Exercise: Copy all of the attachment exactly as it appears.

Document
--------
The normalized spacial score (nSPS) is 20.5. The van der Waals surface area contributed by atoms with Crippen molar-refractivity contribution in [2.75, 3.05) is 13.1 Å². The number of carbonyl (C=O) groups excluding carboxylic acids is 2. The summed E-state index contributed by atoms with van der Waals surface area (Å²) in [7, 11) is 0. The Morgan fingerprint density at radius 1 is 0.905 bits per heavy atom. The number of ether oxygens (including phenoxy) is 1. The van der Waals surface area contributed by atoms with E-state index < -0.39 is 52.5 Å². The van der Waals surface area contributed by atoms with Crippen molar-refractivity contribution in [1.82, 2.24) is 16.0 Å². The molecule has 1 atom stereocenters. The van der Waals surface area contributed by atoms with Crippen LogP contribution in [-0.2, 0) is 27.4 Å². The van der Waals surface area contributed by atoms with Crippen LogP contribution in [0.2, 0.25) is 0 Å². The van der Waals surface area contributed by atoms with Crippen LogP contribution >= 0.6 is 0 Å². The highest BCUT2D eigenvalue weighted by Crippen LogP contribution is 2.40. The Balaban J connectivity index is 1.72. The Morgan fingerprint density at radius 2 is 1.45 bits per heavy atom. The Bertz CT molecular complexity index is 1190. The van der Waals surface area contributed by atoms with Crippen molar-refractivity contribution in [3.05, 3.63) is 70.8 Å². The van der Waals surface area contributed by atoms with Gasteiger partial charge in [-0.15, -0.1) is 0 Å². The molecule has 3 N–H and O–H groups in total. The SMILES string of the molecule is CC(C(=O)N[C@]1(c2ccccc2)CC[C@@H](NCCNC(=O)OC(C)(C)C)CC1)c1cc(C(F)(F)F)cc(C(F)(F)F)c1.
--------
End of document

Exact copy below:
The normalized spacial score (nSPS) is 20.5. The van der Waals surface area contributed by atoms with Crippen molar-refractivity contribution in [2.75, 3.05) is 13.1 Å². The number of carbonyl (C=O) groups excluding carboxylic acids is 2. The summed E-state index contributed by atoms with van der Waals surface area (Å²) in [7, 11) is 0. The Morgan fingerprint density at radius 1 is 0.905 bits per heavy atom. The number of ether oxygens (including phenoxy) is 1. The van der Waals surface area contributed by atoms with E-state index < -0.39 is 52.5 Å². The van der Waals surface area contributed by atoms with Crippen molar-refractivity contribution in [1.82, 2.24) is 16.0 Å². The molecule has 1 atom stereocenters. The van der Waals surface area contributed by atoms with Crippen LogP contribution in [-0.2, 0) is 27.4 Å². The van der Waals surface area contributed by atoms with Crippen LogP contribution in [0.2, 0.25) is 0 Å². The van der Waals surface area contributed by atoms with Crippen LogP contribution >= 0.6 is 0 Å². The highest BCUT2D eigenvalue weighted by Crippen LogP contribution is 2.40. The Balaban J connectivity index is 1.72. The Morgan fingerprint density at radius 2 is 1.45 bits per heavy atom. The Bertz CT molecular complexity index is 1190. The van der Waals surface area contributed by atoms with Crippen molar-refractivity contribution in [3.05, 3.63) is 70.8 Å². The van der Waals surface area contributed by atoms with Gasteiger partial charge in [-0.15, -0.1) is 0 Å². The molecule has 3 N–H and O–H groups in total. The SMILES string of the molecule is CC(C(=O)N[C@]1(c2ccccc2)CC[C@@H](NCCNC(=O)OC(C)(C)C)CC1)c1cc(C(F)(F)F)cc(C(F)(F)F)c1.